A significant figure in the tearing down of the separation of church and state is Jay Sekulow, who as general counsel for the “Jews for Jesus” began arguing cases before the Supreme Court. Sekulow was born to a Jewish family in Brooklyn. He converted to evangelical Christianity while attending Atlanta Baptist College (now Mercer University).
In 1990, Pat Robertson brought Sekulow together with a few other lawyers to form the American Center for Law and Justice (ACLJ). Stewart conveys:
“The new outfit lined up alongside the Liberty Counsel, which was founded in 1989 by Mathew and Anita Staver and became affiliated with Jerry Falwell’s Liberty University in 2004. In 1994, the Alliance Defense Fund, or ADF, added its name to the growing roster of Christian legal defense organizations with the backing of a group that reads like a Who’s Who of the new Christian Right: Bill Bright, founder of Campus Crusade for Christ; D. James Kennedy, founder of Coral Ridge Ministries; Larry Burkett, founder of Christian Financial Concepts; James Dobson, founder of Focus on Family; Marlin Maddoux, President of International Christian Media; Donald Wildmon, founder of American Family Association; and more than two dozen other prominent Christian ministries and organizations.”
In 2001, this massive legal artillery succeeded in undermining the separation of church and state most significantly with its victory in Good News Club v. Milford Central School. The upstate New York K-12 school denied a Good News Club’s application to run an after-school club. The denial was based on school policy and concerns about violating the Establishment clause. Stewart laid out the history and arguments for this case and concluded:
“The explosion of school-based church-planting in New York and across the nation that began in 2002 did not reflect a spontaneous eruption of religious enthusiasm. It was simply the direct consequence of the Supreme Court’ decision in the case of Good News Club v. Milford Central School in 2001. An alien visitor to planet First Amendment could be forgiven for summarizing the entire story thus: Clarence Thomas and Antonin Scalia, together with a few fellow travelers on the Supreme Court and their friends in the ADF and ACLJ, got together and ordered that the United States should establish a nationwide network of evangelical churches housed in taxpayer-financed school facilities.”
On Sunday Morning in San Diego, California if you are driving up Genesee Avenue toward the University Town Center mall you will pass the Grace City church. Most residents would think of it as University City High School, but starting in 2015 it became the domain of an evangelical Christian sect on Sundays.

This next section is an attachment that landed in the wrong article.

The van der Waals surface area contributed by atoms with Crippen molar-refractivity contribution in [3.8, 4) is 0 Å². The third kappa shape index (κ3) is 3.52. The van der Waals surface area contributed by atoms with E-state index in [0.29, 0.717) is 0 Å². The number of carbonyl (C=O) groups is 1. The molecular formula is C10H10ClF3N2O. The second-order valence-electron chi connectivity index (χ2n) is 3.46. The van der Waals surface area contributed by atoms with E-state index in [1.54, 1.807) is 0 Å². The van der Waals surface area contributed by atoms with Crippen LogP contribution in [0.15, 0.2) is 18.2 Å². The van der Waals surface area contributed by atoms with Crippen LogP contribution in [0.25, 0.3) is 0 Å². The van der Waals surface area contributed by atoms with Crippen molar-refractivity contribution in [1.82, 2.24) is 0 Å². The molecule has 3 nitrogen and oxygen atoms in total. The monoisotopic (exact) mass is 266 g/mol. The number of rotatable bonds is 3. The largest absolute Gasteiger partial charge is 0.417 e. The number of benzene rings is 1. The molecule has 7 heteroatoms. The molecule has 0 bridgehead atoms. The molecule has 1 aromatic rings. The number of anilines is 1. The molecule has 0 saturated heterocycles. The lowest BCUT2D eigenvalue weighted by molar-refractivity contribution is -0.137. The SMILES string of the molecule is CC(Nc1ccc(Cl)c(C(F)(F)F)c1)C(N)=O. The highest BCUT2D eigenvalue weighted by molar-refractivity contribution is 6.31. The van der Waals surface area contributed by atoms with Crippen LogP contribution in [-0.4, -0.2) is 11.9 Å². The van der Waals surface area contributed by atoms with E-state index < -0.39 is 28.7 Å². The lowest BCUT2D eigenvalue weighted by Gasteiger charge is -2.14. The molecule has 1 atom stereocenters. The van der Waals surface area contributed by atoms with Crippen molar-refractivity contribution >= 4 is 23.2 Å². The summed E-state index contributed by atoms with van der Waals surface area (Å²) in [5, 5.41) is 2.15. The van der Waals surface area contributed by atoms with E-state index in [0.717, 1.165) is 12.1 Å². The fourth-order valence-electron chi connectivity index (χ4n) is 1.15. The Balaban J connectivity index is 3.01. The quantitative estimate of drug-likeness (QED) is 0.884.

Originally proposed in 1962, bonds to build University City High School were not passed until 1976. Legal roadblocks delayed the construction until 1980. The schools web site concludes its history of the school’s founding:
“In September 1981, the school opened. Twenty years of effort finally bore fruit. In every phase of the battle, the crucial factor to success was the willingness of the concerned, active and involved University City community who gave time, effort and money to carry the project through to its successful conclusion. A grassroots effort to build a community high school resulted in the beautiful, well-equipped complex.”
It is certain that many of the community residents who worked for and paid for University City High School would be shocked that the facility is now in regular use to advance a particular religious sect. Even more disturbing, that sect did not originate from within the community but was “planted” by non-resident proselytizing evangelicals.
Grace City’s founding family is Randall Tonini who served in the Compassion Christian Church of Savannah, Georgia and his wife Laura who met Randall at Johnson University in Knoxville, Tennessee. Johnson University is a private Christian University. They left Savannah to come to San Diego on a religious mission.
The Grace City web presence states, “We are a part of a larger network of churches planted with the partnership of Stadia to bring the Gospel throughout San Diego County.”
Stadia’s “who we are” statement proclaims:
“Stadia began in the fall of 2003, when leaders of the Northern California Evangelistic Association (NCEA) met with leaders of the Church Development Fund (CDF) to create a nationwide church planting organization called Stadia. Since then, Stadia and our partners have planted almost 289+ U.S. churches and 189+ global churches and has mobilized sponsorship of over 25,000 children in impoverished communities.”